Aquarelle background tutorial

Let's watch an aquarelle background take shape, step by step. Using watercolour pencils in this manner allows us to achieve smooth backgrounds to our artwork simply and quickly. 

These are not so easy when working only with dry coloured pencil points, although we describe some techniques for doing this on this other pages of the site, such as using powdered pencil pigment or utilising a pad of felt to rub colour into the surface of the paper from a similar "paper palette' as used in the following demonstration.

You can produce a picture entirely with watercolour pencils (aquarelles) as illustrated in this mini tutorial. Or you can create the background in this way and then complete your project using dry coloured pencil on top. 

Peter "invented" this picture entirely from his head and did not use a reference photo. He worked out the composition at the same time as the painting (at the end you will see why that may not have been a great idea). 

I will let Peter tell the story in his own words. 

Scottish Hillside Scene - A step-by-step aquarelle background

Peter started this project at one of his Knuston Hall workshops where the question of how to work an aquarelle background was being discussed. Peter had some stretched paper to hand, so he set out to show how he mixed and developed the colours.

He took photos while working on this short demo, and explains how he took the picture further after the class. 

For this project I started with ...

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The first step was to moisten the individual areas of pigment laid on the rough paper to make them able to be lifted with the brush and then added to the bowls of water to make VERY thin pale washes of colour. It is wise to make up much more than you think you will need ... you will use very little pencil pigment and it is easier to make up too much than to duplicate a colour later. 

The 'palette' of aquarelle pigments

I lay the layers of colour wash down on to dampened, stretched paper so that colour flows smoothly over the paper surface. The actual colour is very thin and it can take several layers of colour to make an impression. Remember that watercolour goes on to the paper darker than it will show when dry.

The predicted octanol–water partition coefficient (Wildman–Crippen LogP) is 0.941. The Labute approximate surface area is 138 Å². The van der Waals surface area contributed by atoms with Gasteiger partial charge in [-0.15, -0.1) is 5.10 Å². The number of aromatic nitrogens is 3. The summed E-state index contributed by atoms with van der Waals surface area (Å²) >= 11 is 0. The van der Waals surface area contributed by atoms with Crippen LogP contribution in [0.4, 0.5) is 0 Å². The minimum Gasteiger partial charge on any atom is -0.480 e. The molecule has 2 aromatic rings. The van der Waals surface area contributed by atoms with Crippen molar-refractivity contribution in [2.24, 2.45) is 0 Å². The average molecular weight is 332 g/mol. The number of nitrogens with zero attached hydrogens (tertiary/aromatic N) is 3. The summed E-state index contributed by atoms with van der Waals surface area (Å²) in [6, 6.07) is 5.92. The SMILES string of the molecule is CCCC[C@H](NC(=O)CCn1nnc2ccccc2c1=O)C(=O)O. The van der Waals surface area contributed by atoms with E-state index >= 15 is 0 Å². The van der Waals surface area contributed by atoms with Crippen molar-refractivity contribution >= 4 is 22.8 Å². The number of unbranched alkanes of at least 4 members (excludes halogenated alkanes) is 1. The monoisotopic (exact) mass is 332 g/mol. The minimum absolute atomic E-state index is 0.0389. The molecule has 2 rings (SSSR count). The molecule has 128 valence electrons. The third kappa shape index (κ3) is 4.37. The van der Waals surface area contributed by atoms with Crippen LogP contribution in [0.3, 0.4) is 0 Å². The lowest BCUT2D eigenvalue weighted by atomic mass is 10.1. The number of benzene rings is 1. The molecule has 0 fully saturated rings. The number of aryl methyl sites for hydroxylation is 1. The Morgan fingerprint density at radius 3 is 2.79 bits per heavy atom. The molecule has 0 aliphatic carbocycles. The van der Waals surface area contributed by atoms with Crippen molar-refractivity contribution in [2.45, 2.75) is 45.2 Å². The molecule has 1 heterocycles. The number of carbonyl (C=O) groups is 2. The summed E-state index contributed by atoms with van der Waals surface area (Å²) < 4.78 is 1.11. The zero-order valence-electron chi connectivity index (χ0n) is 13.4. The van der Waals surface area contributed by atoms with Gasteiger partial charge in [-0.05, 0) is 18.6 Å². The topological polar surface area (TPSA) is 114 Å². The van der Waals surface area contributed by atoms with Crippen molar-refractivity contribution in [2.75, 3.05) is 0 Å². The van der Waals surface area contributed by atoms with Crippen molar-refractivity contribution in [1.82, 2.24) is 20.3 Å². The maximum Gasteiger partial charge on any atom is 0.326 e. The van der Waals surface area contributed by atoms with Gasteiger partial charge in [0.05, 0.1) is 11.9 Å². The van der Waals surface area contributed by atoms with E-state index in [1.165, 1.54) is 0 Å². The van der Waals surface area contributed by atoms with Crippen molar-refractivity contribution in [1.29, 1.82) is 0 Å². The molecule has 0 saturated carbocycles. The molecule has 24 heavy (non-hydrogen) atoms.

I painted in some hills with no forward planning. The white area of unpainted paper could turn into a road or stream as the picture progresses. For the sky I started with two layers of very pale blue from an ultramarine source (i.e. a darker purplish blue). 

The initial pale washes of colour

I tried to crop into the photo to give you a detailed shot, but I am afraid the quality isn't very good. As you can see, the layers of colour may be thin, but each layer adds to the previous ones giving total control of the graded colour. 

It may help to see another scaled up portion of the washes which has been colour adjusted from the original photo so that you can see what is going on.

I have now taken the colour washes on a stage and made those left hand hills into more definite mountains. There is also a darker line of nearer hills on the right.

This is a case of decision making as we go along. Next I added some shadow along the road/stream edge. I'm still not sure what the overall subject will be, at this stage. What might have been just general hillsides will now take on a Scottish air and have more golden colours in the foreground.

I have added further washes of ochre shades to the green. I then put away the wash brush and the bowls of thin colour and looked afresh at the picture to decide where to go next.

You'll see that I have drawn in some Highland cattle on the right and also added some trees in the middle distance. I applied some darker shading to the left-hand side high ground in the distance, which will give a focal point of dark against the light of the sky.  

I have now decided that the road in the foreground will have more ‘life’ if it is a stream. It may well become narrower as the picture progresses, but we will see.

All the later colour additions after the ochre washes are still dry watercolour pencil shading.

Adding Highland cattle into the scene

I applied a damp brush to those areas of dry pencil, so the colours have increased in strength.

Then I added further layers of green shading to the areas where the cattle are grazing, as well as in the distant lower ground. However, I think that is a mistake. I will correct this as soon as I decide on the next action.

Building up the colours

I spent some time thinking about where to take this exercise, then added some trees on either side.  

Not a good idea!

The additions obscured the delicate hills on the right and changed the whole balance of the picture. I corrected this and finally abandoned the picture!  

It serves the original purpose, though, in showing the use of underpainting to create an aquarelle background.

The disaster in composition was of my making!

The painting was not a success but it does illustrate the technique

The moral of the story is clear… It is better to work from a reference which starts out to be a reasonable composition. You can always change it, but working entirely without a guide sometimes leads to something less than good.

The exercise, does, though, show the technique of using thin washes to build up a misty aquarelle background.


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